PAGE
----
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Chicago Parks, Art Pioneer Could Have Far North Side Beach Named After Her

By Linze Rice | November 24, 2015 5:53am
 A group of residents is advocating for a name change at Columbia Beach Park to honor former resident and longtime activist Helen Doria.
A group of residents is advocating for a name change at Columbia Beach Park to honor former resident and longtime activist Helen Doria.
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ROGERS PARK — A longtime Rogers Park resident and major advocate for parks in Chicago, Helen Doria, could have Columbia Beach Park renamed after her if community residents can agree to the change.

Ald. Joe Moore (49th) said a group of neighbors, including U.S. Rep. Jan Schakowsky (D-9th) and Cook County Clerk David Orr, had proposed the renaming as December will mark three years since Doria's death.

"She was the ultimate people person, drawing energy from her relationships with friends, colleagues and family," Forrest Claypool, then president of the CTA, told the Tribune after her death in 2012. Claypool worked with Doria in the early 1990s through the park district.

Barring an "outcry" of opposition from residents, Moore said he would support the plan before the Chicago Park District Board at next month's meeting.

Doria was a Chicago native who moved to Columbia Avenue in Rogers Park to go to Mundelein College, but stayed in the neighborhood throughout much of her career.

Doria worked in the 49th Ward office and was crucial in the restoration of Berger Park mansion before leaving to work for then-Mayor Harold Washington creating and expanding Chicago's "Sister City" program.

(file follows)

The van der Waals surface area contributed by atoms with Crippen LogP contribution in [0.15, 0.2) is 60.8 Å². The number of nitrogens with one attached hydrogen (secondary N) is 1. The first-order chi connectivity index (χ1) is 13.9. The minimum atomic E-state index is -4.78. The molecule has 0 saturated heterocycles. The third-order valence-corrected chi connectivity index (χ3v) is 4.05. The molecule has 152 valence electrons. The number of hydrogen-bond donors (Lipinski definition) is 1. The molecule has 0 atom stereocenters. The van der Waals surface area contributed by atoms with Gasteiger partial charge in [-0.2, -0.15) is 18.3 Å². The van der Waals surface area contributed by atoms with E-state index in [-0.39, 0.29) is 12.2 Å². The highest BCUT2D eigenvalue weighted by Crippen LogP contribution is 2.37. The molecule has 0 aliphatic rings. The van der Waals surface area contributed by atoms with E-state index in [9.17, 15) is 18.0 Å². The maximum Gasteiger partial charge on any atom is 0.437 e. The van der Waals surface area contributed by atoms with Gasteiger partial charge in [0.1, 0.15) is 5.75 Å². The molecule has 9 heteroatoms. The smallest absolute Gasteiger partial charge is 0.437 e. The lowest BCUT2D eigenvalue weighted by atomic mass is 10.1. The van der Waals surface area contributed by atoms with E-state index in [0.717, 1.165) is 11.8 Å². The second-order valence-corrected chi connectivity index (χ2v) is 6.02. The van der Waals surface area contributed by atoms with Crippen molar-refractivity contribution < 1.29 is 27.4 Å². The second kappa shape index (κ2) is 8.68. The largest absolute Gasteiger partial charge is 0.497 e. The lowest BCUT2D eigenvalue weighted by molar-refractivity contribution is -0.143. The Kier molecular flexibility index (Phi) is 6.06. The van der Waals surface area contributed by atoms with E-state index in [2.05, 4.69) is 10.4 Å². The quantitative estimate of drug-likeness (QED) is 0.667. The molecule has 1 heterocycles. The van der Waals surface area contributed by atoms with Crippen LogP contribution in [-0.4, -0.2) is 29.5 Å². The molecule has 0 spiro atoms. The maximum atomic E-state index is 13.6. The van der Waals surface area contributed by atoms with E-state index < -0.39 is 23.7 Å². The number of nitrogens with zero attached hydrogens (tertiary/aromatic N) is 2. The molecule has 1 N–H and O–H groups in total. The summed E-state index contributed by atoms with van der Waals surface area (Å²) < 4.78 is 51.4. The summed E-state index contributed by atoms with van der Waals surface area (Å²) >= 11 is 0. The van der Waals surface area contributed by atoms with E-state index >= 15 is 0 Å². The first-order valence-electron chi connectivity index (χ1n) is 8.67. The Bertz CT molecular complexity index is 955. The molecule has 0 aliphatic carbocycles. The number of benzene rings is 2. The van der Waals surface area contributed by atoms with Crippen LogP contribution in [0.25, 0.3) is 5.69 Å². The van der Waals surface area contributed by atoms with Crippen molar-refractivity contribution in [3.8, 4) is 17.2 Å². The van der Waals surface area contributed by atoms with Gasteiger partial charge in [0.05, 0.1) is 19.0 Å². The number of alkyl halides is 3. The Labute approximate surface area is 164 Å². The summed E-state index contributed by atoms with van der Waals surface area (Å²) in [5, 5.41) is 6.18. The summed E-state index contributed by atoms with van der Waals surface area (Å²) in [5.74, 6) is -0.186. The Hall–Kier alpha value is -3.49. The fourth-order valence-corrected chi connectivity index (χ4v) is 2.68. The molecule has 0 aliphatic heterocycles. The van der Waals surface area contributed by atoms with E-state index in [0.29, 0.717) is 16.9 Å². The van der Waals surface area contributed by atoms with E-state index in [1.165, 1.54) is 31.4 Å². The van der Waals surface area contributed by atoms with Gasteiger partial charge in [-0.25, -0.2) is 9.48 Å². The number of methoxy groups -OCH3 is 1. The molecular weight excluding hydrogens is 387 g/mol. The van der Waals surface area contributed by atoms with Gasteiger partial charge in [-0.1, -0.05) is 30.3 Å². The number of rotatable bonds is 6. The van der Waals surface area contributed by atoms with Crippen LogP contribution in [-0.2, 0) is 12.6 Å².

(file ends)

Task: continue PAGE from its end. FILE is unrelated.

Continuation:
In the '90s, the worked for the park district and from 2004-07 served as the first executive director at Millennium Park after being appointed by former Mayor Richard M. Daley.

In 2008, she branched off to form her own consulting group and became instrumental in developing the 606 (or Bloomington) Trail.

After Mayor Rahm Emanuel won the 2011 election, he appointed Doria to serve on his arts and culture transition committee.

The Illinois Association of Park Districts gives out an award in her honor named the Helen Doria Arts In The Park Award.

Though some streets in the neighborhood have been named after early settlers like Philip McGregor Rogers and Patrick Leonard Touhy, Columbia Avenue was named after Columbia University in New York — the alma mater of early area real estate developer A.W. Wallen.

If renamed for Doria, the beach would join the growing trend of 49th Ward parks and beaches renamed to reflect "women whose accomplishments inspire future generations," Moore wrote in an email to residents.

Doria especially loved the beach and park near where she lived, Moore said.

"It was a place of relaxation and a source of inspiration for her."

Most recently, the beach at Pratt Boulevard was changed to Toby Prinz Beach Park, and Jarvis Avenue beach was renamed as Marion Mahony Griffin Beach Park.

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